The Yes Labs

I meet activisms number-one satirists in a beer and burgers bar-diner in Brooklyn. It feels odd no one recognises them. Their films have made them stars of the global activism movement but like most things counter-cultural outside this world they're virtually unknown. They've just come from their day jobs as college Professors (Bichlbaum lectures at the Parsons School of Art, Media and Technology and Bonanno at Rensselaer Polytechnic Institute) and are en-route to a meeting about a future action.

Over burgers they enthusiastically discuss issues such as Monsanto, the CIA and tar-sands. They're 'excited' about the recent triumph of people power in Egypt and Tunisia and they're impressed by British anti-tax dodging movement UkunCut and are involved in the recently established USunCut. The project that's currently taking up much of their energy are the Yes Labs. These are workshops that aim to help activist groups devise effective actions. 'It's about helping people to do the same things we do,' explains Bichlbaum. 'To have real impact on an issue you need strength in numbers. That's why we're focusing on connecting with other groups and sharing knowledge.'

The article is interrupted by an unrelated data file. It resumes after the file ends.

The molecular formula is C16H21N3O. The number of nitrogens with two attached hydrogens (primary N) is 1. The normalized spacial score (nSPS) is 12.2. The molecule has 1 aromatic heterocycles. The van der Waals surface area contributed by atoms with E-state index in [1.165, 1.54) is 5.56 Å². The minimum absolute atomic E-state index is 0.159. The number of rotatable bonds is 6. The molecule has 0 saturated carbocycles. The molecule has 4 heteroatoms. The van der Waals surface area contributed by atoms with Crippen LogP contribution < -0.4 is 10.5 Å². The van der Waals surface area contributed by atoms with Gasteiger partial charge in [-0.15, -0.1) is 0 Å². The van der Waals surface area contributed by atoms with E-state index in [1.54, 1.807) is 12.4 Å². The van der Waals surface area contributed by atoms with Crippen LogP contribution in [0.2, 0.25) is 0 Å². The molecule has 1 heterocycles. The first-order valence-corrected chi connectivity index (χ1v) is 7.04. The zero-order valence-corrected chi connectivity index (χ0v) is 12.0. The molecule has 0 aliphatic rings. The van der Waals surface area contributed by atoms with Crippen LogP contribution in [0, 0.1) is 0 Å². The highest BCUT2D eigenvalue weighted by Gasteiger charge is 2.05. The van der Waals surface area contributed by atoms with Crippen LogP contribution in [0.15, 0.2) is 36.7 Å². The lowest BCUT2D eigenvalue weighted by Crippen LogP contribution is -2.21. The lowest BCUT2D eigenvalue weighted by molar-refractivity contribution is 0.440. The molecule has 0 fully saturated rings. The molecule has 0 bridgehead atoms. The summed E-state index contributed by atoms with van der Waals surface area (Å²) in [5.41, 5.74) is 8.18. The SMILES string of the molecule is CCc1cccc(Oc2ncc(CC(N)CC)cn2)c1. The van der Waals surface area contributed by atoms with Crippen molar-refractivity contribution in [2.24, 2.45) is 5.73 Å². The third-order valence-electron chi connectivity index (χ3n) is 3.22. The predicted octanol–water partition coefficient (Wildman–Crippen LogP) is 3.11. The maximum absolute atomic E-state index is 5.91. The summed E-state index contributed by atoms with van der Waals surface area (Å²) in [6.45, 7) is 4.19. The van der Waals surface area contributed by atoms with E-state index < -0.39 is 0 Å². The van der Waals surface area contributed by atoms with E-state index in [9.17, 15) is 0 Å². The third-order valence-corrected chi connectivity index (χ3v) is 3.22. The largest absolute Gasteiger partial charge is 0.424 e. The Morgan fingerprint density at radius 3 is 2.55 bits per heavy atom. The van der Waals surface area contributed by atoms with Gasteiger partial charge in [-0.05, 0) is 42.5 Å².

Like many activists they're reluctant to talk about themselves. When asked about his background Bonanno launches into an amusing monologue of lies. They won't confirm whether their real names are Jacques Servin and Ivon Igor as listed on their wikipedia entry but given their propensity for tall tales it's safe to assume they're not. Given the public nature of their actions why bother with even this shard of secrecy. 'There's actually no reason,' Bichlbaum says. 'It's just habit. And fun.'

Identity corrections